02. Preventing Possible Disruptions in Prayer

While reciting the Amida, one may not hold an object that she fears will fall, such as a book, bowl, or knife, because her concern that it may drop will disrupt her kavana (SA 96:1). However, one may hold a siddur, because it is necessary for prayer (ibid. 1-2). Even while reciting other parts of the prayer service it is good to be careful about this. Le-khatĥila, one should not hold anything in her hand while reciting the Amida, not even a valueless object, about which one is not concerned for it is not respectful to stand in front of God while holding something extraneous (see MB 96:1 and 5).

Before praying, one must turn off  her cellular phone. In a synagogue or where there are siddurim available, one should not use her hand-held device as a siddur so that it does not distract her and so that she does not appear to be reading messages during prayers. One who does not have a siddur available and must therefore use a device should first disable the possibility of receiving calls or messages. One who must be available for urgent calls may leave the device on, but should set it to vibrate, so that its ringing does not disrupt prayer.

Le-khatĥila, one should not recite the Amida with a knapsack on her back, for that is not a respectful way to appear before important people, and all the more so, it is not respectful to pray in that manner. However, if she is already traveling with a knapsack on her shoulders and it is more comfortable to leave it on, she may pray with it on her it weighs less than four kabin (c. 5.5 kg or 12 lbs, 1.5 oz). If the knapsack is heavier than four kabin, she may not pray while wearing it, as it is liable to impair her kavana (SA 97:4).

Additionally, if someone holding a wallet full of money or other expensive objects fears that if she puts these items down they will be stolen, and she does not have pockets in which to put them or a friend there to watch them, it is preferable, be-di’avad, to keep them in her hands while praying, so that she will be less troubled (MB 96:6; Kaf Ha-ĥayim 7). Likewise, if someone carrying a heavy knapsack on her back is worried that it will be stolen and she has no other choice than to carry it, she may pray while wearing it.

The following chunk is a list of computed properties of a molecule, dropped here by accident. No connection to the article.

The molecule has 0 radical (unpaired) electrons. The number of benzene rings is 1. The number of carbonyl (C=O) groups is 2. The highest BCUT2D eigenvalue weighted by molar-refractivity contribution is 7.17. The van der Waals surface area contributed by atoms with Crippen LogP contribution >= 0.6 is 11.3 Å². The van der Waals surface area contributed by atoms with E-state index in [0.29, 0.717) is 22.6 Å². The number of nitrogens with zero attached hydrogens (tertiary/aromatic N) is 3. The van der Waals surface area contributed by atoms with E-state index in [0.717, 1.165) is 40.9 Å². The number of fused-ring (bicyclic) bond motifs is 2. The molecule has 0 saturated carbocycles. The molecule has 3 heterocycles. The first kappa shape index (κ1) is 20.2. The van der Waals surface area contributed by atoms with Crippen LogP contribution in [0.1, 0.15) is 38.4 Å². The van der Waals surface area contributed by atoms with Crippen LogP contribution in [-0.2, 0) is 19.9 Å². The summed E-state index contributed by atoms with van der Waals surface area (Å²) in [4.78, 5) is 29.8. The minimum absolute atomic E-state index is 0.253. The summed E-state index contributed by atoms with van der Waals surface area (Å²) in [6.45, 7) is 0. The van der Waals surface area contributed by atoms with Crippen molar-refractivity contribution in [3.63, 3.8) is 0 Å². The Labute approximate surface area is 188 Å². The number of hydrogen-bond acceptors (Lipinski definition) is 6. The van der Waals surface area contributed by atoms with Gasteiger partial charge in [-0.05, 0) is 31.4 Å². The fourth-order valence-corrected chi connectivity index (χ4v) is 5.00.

A woman may not pray while holding a baby in her arms, because the child requires constant attention to make sure he does not fall. Furthermore, the baby is likely to disturb her kavana. Even when the baby is wrapped inside an infant carrier or sling, it is not respectful to pray with him on her. Still, if no other option exists and the woman praying knows that she will be able have kavana in her prayer while holding the baby, she may pray with him on her. When there is concern that she will not be able to have kavana, she may not pray in that manner; instead, she fulfills her obligation by reciting Birkhot Ha-Torah and Birkhot Ha-shaĥar, which may be recited even while holding a baby.  1

  1. Le-khatĥila, one must not pray while holding a weapon  nor even enter the synagogue with it, for it is inappropriate to pray about life and peace while wearing an instrument of death. However, he may enter the synagogue and pray with it on him if he is carrying it for security reasons (see Tzitz Eliezer 10:8).

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Translated By:
Series Editor: Rabbi Elli Fischer

The Laws of Shabbat (1+2) - Yocheved Cohen
The Laws of Prayer - Atira Ote
The Laws of Women’s Prayer - Atira Ote
The Laws of Pesach - Joshua Wertheimer
The Laws of Zemanim - Moshe Lichtman

Editor: Nechama Unterman